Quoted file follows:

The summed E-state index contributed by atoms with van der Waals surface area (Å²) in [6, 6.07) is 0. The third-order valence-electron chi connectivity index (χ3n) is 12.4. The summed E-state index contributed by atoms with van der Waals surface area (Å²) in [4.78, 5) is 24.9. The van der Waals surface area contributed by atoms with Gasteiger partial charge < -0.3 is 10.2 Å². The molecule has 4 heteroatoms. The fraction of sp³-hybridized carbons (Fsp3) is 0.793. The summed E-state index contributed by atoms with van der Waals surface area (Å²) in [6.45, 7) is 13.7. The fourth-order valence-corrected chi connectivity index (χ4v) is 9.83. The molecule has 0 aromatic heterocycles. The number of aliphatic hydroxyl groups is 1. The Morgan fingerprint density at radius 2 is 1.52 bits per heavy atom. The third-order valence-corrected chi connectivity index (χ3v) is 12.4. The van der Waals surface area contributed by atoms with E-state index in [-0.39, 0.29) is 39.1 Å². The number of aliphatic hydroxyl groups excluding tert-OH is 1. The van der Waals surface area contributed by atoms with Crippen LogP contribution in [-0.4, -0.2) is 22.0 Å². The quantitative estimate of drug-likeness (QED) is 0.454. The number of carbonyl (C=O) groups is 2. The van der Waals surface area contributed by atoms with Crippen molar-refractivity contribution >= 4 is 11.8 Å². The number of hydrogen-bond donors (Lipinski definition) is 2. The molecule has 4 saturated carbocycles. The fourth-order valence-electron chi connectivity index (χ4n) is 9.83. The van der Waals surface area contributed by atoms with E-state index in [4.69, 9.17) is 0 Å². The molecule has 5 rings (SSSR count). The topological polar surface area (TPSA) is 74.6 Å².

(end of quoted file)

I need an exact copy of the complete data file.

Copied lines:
The summed E-state index contributed by atoms with van der Waals surface area (Å²) in [6, 6.07) is 0. The third-order valence-electron chi connectivity index (χ3n) is 12.4. The summed E-state index contributed by atoms with van der Waals surface area (Å²) in [4.78, 5) is 24.9. The van der Waals surface area contributed by atoms with Gasteiger partial charge < -0.3 is 10.2 Å². The molecule has 4 heteroatoms. The fraction of sp³-hybridized carbons (Fsp3) is 0.793. The summed E-state index contributed by atoms with van der Waals surface area (Å²) in [6.45, 7) is 13.7. The fourth-order valence-corrected chi connectivity index (χ4v) is 9.83. The molecule has 0 aromatic heterocycles. The number of aliphatic hydroxyl groups is 1. The Morgan fingerprint density at radius 2 is 1.52 bits per heavy atom. The third-order valence-corrected chi connectivity index (χ3v) is 12.4. The van der Waals surface area contributed by atoms with E-state index in [-0.39, 0.29) is 39.1 Å². The number of aliphatic hydroxyl groups excluding tert-OH is 1. The van der Waals surface area contributed by atoms with Crippen LogP contribution in [-0.4, -0.2) is 22.0 Å². The quantitative estimate of drug-likeness (QED) is 0.454. The number of carbonyl (C=O) groups is 2. The van der Waals surface area contributed by atoms with Crippen molar-refractivity contribution >= 4 is 11.8 Å². The number of hydrogen-bond donors (Lipinski definition) is 2. The molecule has 4 saturated carbocycles. The fourth-order valence-electron chi connectivity index (χ4n) is 9.83. The van der Waals surface area contributed by atoms with E-state index in [4.69, 9.17) is 0 Å². The molecule has 5 rings (SSSR count). The topological polar surface area (TPSA) is 74.6 Å².